The following editorial first appeared in the Dallas Morning News:
Psst. Got a hot stock tip. XYZ Mega Corp. will get a big government contract. Buy its stock. I know this because I’ve been sitting in on the meetings.
Let’s say you were an executive of XYZ Mega Corp. and authored this tip; you would be in violation of insider trading laws. But if you were a member of Congress, you’d get to skirt the law that would land constituents in jail.
Well, so much for public trust and fairness.
The duplicity, chronicled in a recent “60 Minutes” report, ought to make voters’ blood boil. House Speaker John Boehner, R-Ohio, Rep. Spencer Bachus, R-Ala., and former House Speaker Nancy Pelosi, D-Calif, and her husband are featured prominently in the report in regard to questionable stock trades each conducted, presumably with information obtained from their positions in public service.
When confronted on camera, Boehner and Pelosi denied wrongdoing and seemed incredulous that their activities would raise questions about financial conflicts and insider trading; Bachus’ office issued a statement also denying that the congressman did anything improper.
But Brian Baird, a former congressman from Washington state who lost several legislative battles to end insider trading in Congress, says it best: “There should only be one thing in your mind when you’re drafting legislation: ‘Is this good for the United States of America?’ That’s it. If you’re starting to say to yourself ‘how’s this going to affect my investments?’ you’ve got a mixed agenda and a mixed purpose for being there.”
It’s not too much to require senators, representatives and their staffs to abide by rules that apply to the rest of us. School board members, corporate executives, public workers and others are supposed to adhere to certain rules to avoid financial conflicts. So what makes senators, representatives and their staffs so special? We dare say it is because Congress gets to write the rules, and the enforcement agencies, which depend on Congress for funding, don’t have the stomach for a hard-to-prove political fight. And it is also clear from the lack of enforcement that congressional ethics committees don’t have the stomach to take on their own, either.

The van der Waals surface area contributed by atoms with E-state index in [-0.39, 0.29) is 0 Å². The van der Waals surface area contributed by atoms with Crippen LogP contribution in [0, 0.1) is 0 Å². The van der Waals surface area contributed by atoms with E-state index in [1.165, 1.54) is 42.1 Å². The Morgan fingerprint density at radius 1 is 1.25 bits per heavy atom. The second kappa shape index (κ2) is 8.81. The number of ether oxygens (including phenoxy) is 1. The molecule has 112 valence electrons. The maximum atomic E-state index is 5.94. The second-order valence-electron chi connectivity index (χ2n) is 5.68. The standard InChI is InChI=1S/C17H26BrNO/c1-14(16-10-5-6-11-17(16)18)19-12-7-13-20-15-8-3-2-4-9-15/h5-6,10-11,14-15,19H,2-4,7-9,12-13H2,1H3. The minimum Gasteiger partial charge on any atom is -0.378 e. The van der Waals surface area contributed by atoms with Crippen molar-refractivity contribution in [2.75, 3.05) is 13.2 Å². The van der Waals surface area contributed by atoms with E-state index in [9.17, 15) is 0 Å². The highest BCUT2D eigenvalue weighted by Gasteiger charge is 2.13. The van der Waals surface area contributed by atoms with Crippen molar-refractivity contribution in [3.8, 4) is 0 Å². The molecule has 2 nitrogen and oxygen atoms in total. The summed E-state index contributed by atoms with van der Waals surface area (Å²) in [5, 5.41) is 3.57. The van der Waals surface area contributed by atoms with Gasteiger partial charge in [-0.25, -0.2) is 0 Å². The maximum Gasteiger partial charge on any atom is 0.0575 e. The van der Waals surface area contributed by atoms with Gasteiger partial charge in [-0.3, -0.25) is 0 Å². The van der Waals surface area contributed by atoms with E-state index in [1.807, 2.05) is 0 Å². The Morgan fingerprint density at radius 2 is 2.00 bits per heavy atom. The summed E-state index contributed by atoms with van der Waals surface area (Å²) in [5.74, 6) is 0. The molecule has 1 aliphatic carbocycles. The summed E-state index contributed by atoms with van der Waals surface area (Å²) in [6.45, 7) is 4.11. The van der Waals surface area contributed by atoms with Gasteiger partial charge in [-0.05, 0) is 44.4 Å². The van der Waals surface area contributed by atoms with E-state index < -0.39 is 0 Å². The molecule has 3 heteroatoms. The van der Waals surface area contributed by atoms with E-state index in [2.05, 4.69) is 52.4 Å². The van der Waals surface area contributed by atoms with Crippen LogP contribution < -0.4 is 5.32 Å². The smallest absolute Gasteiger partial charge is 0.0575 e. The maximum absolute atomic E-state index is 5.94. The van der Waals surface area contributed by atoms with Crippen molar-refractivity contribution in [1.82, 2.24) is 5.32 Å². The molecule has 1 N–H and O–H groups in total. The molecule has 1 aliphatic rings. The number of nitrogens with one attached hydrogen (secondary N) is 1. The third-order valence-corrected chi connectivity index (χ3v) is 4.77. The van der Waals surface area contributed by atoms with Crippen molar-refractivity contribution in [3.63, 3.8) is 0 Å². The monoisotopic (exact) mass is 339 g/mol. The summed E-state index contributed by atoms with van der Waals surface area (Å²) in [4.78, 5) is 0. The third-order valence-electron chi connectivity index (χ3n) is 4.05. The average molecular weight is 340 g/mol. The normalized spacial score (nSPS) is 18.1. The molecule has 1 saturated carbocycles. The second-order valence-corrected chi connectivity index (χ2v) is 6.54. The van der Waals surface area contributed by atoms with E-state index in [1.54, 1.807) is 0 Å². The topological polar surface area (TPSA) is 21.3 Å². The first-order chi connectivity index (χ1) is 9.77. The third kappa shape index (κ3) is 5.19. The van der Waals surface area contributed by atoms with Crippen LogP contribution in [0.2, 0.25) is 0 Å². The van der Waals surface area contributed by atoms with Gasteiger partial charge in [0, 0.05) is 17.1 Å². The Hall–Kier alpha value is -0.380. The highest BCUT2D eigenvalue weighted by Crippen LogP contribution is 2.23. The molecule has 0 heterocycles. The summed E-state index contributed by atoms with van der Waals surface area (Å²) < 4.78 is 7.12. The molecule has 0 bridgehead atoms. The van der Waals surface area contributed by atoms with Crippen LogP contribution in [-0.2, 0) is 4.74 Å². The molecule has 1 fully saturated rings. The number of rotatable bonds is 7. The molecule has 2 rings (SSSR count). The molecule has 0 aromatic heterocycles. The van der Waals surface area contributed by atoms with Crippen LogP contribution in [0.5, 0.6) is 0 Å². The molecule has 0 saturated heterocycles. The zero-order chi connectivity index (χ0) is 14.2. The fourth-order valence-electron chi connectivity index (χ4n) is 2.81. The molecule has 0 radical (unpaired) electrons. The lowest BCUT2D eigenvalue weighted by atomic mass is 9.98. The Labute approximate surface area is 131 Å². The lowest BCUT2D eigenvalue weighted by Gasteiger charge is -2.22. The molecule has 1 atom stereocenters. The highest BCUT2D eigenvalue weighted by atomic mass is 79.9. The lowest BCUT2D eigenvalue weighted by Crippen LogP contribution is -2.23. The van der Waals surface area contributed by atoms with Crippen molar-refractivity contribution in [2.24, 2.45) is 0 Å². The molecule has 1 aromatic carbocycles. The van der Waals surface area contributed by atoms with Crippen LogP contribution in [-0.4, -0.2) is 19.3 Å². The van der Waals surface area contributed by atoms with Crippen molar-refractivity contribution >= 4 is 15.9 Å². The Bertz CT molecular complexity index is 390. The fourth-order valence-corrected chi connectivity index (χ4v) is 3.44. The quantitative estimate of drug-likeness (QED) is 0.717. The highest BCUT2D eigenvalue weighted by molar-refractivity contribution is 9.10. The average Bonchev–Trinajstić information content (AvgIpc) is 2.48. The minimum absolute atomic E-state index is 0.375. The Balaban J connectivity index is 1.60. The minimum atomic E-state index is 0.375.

Some legal experts contend that lawmakers have duties of trust and confidence to constituents who also may be shareholders in the companies, which means that lawmakers violate existing insider trading laws whenever they trade on nonpublic information. In any event, lawmakers should have investments in blind trusts, be explicitly barred from trading on privileged information, and mandated to report stock trades in a timely manner to avert such conflicts.
Last week, Sen. Scott Brown, R-Mass., introduced a bill to prohibit members or employees of Congress, as well as executive branch employees, from using nonpublic information obtained through their public service for investing or any attempt at personal financial gain. Sen. Kirsten Gillibrand, D-N.Y., and others have plans for similar proposals which, among other things, would require individuals to register as lobbyists before contacting legislative and executive branch employees to acquire market intelligence regarding a proposed rule, regulation or legislation.
Those are good starts, but let’s see whether Congress moves quickly on serious reforms or scuttles these measures as well. Congressional trading on privileged information must end.
While House minority leader, Boehner traded stock in health insurance companies as he railed against the Obama health care legislation.
Rep. Spencer Bachus, then the ranking Republican member on the House Financial Services Committee, may have used information from confidential Federal Reserve meetings to take profitable positions while global financial markets imploded.
While House speaker, Nancy Pelosi, and her husband, participated in at least eight initial public stock offerings, including one in 2008 from Visa while Congress was considering legislation to curb credit card practices.